I’ve been a climber in some way, shape, or form since around late 2007. It’s kind of part of the Seattle community, and coupled with my love of the outdoors, I suppose it was always meant to be. In 2009, I took the Basic Alpine Climbing course with the Mountaineers to learn how to climb real mountains instead of the plastic ones in the gym. It was a great learning experience, I met some great friends, and I had some of the more interesting experiences of my life thus far.
When I was taking the class, my mentor Ken was frustrated with a number of the students and their apparent “softness”. Climbing is a physically and mentally grueling pursuit, and some people on the team weren’t quite prepared for that. As I imagine most teams do, we had everything from people complaining about hiking in the rain to not being fast enough at getting to the next objective.
So Ken sent this video to everyone (warning: language):
The team got the message. Complaining generally stopped, and people performed better. Although the video is hilarious and meant to be so, it really speaks to the mindset shift that’s required to be a successful climber.
Truth be told, climbing sucks. You’re trudging through thick sticker bushes, it’s cold and raining, and you’ve got another 5,000 feet of elevation to gain. Your pack is 20 pounds too heavy, you didn’t really eat enough this morning, and you got about 2 hours of sleep in a ditch on the side of the road. But you keep going anyways, because you’ve hardened the fuck up, and the rewards are worth it. The rewards aren’t just the summit – the rewards include the experience of getting there too, and none of that is possible if you don’t harden the fuck up.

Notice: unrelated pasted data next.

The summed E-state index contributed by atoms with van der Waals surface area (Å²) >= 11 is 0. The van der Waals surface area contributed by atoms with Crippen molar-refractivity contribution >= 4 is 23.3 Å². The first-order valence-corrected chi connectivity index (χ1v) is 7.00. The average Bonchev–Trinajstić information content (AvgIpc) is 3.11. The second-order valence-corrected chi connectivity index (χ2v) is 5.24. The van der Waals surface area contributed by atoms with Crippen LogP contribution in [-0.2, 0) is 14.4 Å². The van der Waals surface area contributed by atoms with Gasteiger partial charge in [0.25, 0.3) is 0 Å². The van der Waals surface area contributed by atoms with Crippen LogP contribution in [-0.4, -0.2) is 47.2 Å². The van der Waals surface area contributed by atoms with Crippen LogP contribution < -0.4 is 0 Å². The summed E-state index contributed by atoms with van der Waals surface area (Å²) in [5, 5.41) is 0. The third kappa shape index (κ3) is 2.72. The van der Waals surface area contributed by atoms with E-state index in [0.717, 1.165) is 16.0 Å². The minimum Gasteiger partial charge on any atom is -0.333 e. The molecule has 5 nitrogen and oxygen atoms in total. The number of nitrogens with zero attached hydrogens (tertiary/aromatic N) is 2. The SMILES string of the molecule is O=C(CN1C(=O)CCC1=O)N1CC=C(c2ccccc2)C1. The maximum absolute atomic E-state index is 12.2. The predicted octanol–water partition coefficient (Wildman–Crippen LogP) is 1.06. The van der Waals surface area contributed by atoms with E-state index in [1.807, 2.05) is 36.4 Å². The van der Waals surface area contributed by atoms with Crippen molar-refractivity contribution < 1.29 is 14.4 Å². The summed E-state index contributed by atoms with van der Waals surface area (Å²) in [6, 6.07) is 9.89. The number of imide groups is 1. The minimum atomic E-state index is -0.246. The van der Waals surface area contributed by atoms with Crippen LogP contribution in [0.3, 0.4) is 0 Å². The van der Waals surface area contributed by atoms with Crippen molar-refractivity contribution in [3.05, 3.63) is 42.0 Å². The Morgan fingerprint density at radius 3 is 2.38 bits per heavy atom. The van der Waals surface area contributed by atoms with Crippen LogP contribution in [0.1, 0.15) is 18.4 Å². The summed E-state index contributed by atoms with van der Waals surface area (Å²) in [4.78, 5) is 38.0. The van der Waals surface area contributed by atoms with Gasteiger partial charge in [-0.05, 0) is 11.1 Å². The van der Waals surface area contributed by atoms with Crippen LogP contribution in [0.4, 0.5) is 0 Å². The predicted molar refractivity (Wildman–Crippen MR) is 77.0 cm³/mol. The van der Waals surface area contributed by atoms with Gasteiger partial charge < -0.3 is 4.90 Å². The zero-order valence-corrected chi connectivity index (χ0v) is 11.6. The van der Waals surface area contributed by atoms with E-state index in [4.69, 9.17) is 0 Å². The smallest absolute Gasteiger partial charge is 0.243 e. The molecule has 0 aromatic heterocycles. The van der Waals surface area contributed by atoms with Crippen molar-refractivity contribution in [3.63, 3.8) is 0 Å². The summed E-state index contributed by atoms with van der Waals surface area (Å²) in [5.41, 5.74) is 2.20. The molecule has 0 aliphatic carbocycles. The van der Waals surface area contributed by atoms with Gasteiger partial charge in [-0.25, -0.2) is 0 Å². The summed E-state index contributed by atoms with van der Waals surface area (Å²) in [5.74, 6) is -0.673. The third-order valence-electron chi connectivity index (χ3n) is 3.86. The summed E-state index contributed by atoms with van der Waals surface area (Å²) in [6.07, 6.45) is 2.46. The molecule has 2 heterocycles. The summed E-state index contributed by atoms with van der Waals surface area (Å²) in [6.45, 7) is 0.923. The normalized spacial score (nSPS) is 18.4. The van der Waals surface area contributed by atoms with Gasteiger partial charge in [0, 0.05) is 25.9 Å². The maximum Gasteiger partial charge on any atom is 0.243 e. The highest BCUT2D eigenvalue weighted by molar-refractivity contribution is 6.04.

When I teach people outdoor skills, I like to teach them an exercise that really boils down to “harden the fuck up”. I think about the worst situation I’ve been in, and compare that to my current situation. Most of the time, the situation I’m currently in isn’t nearly as bad as the time we spent 6 hours sitting on a horse in the 32 degree rain in the middle of the night, or when I became ill on a horribly difficult rock climb, or when the altitude started to screw with my head on Mt. Adams. That the situation isn’t quite as bad as I’ve had before makes me feel better, and encourages me to harden the fuck up. Of course, sometimes the situation is actually worse, in which case I just harden the fuck up anyways.
Nowhere is the harden the fuck up principle more relevant than entrepreneurship. Entrepreneurship sucks. You spend a ridiculous amount of time formulating an idea and a vision, researching it, building it, fighting for customers. You spend all of this effort and energy only to have your ideas shot down, your research lead to nothing, your product full of bugs that you don’t have time to fix, and no customers. But you harden the fuck up and keep going anyways, because you know that the rewards are worth it. You have a vision and the drive, and you just harden the fuck up and keep working, keep trying, keep pivoting. Eventually, your efforts are repaid, if not by success at the end, then by the wonderful learning experience along the way.
Depending on whose research you believe, something like 9 out of 10 new business fail within five years of inception. I wonder how many of them failed because starting a company was “too hard” or “too much work” and they didn’t harden the fuck up?
Welcome!My name is Jack Nichols. I'm an entrepreneur, professional software engineer, and all-around nice guy. This is my web site, full of random stuff that's on my mind. More